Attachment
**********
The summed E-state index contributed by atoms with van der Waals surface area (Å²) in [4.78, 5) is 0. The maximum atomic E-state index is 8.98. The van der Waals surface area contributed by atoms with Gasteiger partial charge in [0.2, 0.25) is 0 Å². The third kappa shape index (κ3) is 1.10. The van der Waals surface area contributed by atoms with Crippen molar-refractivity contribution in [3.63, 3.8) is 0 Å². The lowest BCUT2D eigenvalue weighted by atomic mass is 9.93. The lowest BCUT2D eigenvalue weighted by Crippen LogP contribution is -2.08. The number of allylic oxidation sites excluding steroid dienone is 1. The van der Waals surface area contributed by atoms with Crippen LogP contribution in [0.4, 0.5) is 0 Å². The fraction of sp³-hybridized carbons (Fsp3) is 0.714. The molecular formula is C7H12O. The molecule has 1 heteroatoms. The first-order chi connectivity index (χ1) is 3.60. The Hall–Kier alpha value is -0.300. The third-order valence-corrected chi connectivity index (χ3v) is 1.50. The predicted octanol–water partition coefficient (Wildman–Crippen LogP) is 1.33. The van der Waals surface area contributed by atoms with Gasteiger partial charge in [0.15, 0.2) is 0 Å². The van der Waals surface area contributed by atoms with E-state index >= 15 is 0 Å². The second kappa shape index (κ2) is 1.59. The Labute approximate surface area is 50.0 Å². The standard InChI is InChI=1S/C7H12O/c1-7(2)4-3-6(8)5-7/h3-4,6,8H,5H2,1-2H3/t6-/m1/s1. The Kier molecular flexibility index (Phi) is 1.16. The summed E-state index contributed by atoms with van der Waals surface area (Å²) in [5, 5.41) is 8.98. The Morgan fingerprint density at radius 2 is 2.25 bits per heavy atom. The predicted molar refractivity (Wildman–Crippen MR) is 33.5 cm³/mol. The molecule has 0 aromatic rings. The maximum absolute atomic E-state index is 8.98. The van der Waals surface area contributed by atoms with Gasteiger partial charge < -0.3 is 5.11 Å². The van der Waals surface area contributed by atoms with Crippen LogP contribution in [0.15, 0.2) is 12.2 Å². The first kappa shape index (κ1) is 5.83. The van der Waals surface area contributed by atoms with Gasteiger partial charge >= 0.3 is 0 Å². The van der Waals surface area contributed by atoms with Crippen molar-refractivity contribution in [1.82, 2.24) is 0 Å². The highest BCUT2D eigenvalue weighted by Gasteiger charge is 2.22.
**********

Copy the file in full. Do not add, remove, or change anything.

The summed E-state index contributed by atoms with van der Waals surface area (Å²) in [4.78, 5) is 0. The maximum atomic E-state index is 8.98. The van der Waals surface area contributed by atoms with Gasteiger partial charge in [0.2, 0.25) is 0 Å². The third kappa shape index (κ3) is 1.10. The van der Waals surface area contributed by atoms with Crippen molar-refractivity contribution in [3.63, 3.8) is 0 Å². The lowest BCUT2D eigenvalue weighted by atomic mass is 9.93. The lowest BCUT2D eigenvalue weighted by Crippen LogP contribution is -2.08. The number of allylic oxidation sites excluding steroid dienone is 1. The van der Waals surface area contributed by atoms with Crippen LogP contribution in [0.4, 0.5) is 0 Å². The fraction of sp³-hybridized carbons (Fsp3) is 0.714. The molecular formula is C7H12O. The molecule has 1 heteroatoms. The first-order chi connectivity index (χ1) is 3.60. The Hall–Kier alpha value is -0.300. The third-order valence-corrected chi connectivity index (χ3v) is 1.50. The predicted octanol–water partition coefficient (Wildman–Crippen LogP) is 1.33. The van der Waals surface area contributed by atoms with Gasteiger partial charge in [0.15, 0.2) is 0 Å². The van der Waals surface area contributed by atoms with E-state index >= 15 is 0 Å². The second kappa shape index (κ2) is 1.59. The Labute approximate surface area is 50.0 Å². The standard InChI is InChI=1S/C7H12O/c1-7(2)4-3-6(8)5-7/h3-4,6,8H,5H2,1-2H3/t6-/m1/s1. The Kier molecular flexibility index (Phi) is 1.16. The summed E-state index contributed by atoms with van der Waals surface area (Å²) in [5, 5.41) is 8.98. The Morgan fingerprint density at radius 2 is 2.25 bits per heavy atom. The predicted molar refractivity (Wildman–Crippen MR) is 33.5 cm³/mol. The molecule has 0 aromatic rings. The maximum absolute atomic E-state index is 8.98. The van der Waals surface area contributed by atoms with Gasteiger partial charge < -0.3 is 5.11 Å². The van der Waals surface area contributed by atoms with Crippen LogP contribution in [0.15, 0.2) is 12.2 Å². The first kappa shape index (κ1) is 5.83. The van der Waals surface area contributed by atoms with Gasteiger partial charge >= 0.3 is 0 Å². The van der Waals surface area contributed by atoms with Crippen molar-refractivity contribution in [1.82, 2.24) is 0 Å². The highest BCUT2D eigenvalue weighted by Gasteiger charge is 2.22.